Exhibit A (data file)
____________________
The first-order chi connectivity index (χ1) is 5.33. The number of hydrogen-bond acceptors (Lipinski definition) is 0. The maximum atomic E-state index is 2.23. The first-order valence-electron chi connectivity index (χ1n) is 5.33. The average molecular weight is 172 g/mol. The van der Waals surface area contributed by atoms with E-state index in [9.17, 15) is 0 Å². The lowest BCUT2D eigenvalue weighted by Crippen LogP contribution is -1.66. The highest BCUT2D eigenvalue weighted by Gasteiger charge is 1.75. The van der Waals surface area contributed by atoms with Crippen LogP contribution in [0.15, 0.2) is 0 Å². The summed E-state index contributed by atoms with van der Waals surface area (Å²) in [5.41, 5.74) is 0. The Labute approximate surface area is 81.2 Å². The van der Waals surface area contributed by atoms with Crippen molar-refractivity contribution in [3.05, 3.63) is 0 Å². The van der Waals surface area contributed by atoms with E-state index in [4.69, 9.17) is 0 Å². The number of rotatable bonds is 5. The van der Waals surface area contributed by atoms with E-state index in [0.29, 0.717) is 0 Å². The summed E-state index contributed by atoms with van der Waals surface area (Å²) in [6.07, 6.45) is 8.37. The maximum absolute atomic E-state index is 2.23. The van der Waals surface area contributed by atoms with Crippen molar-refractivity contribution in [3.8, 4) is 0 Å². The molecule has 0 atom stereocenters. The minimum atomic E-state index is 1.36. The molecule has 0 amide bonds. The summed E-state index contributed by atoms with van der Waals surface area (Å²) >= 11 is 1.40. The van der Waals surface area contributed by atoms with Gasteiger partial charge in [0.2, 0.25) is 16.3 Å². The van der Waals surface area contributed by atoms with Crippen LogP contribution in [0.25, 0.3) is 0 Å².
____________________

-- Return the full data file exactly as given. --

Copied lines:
The first-order chi connectivity index (χ1) is 5.33. The number of hydrogen-bond acceptors (Lipinski definition) is 0. The maximum atomic E-state index is 2.23. The first-order valence-electron chi connectivity index (χ1n) is 5.33. The average molecular weight is 172 g/mol. The van der Waals surface area contributed by atoms with E-state index in [9.17, 15) is 0 Å². The lowest BCUT2D eigenvalue weighted by Crippen LogP contribution is -1.66. The highest BCUT2D eigenvalue weighted by Gasteiger charge is 1.75. The van der Waals surface area contributed by atoms with Crippen LogP contribution in [0.15, 0.2) is 0 Å². The summed E-state index contributed by atoms with van der Waals surface area (Å²) in [5.41, 5.74) is 0. The Labute approximate surface area is 81.2 Å². The van der Waals surface area contributed by atoms with Crippen molar-refractivity contribution in [3.05, 3.63) is 0 Å². The van der Waals surface area contributed by atoms with E-state index in [4.69, 9.17) is 0 Å². The number of rotatable bonds is 5. The van der Waals surface area contributed by atoms with E-state index in [0.29, 0.717) is 0 Å². The summed E-state index contributed by atoms with van der Waals surface area (Å²) in [6.07, 6.45) is 8.37. The maximum absolute atomic E-state index is 2.23. The van der Waals surface area contributed by atoms with Crippen molar-refractivity contribution in [3.8, 4) is 0 Å². The molecule has 0 atom stereocenters. The minimum atomic E-state index is 1.36. The molecule has 0 amide bonds. The summed E-state index contributed by atoms with van der Waals surface area (Å²) >= 11 is 1.40. The van der Waals surface area contributed by atoms with Gasteiger partial charge in [0.2, 0.25) is 16.3 Å². The van der Waals surface area contributed by atoms with Crippen LogP contribution in [0.25, 0.3) is 0 Å².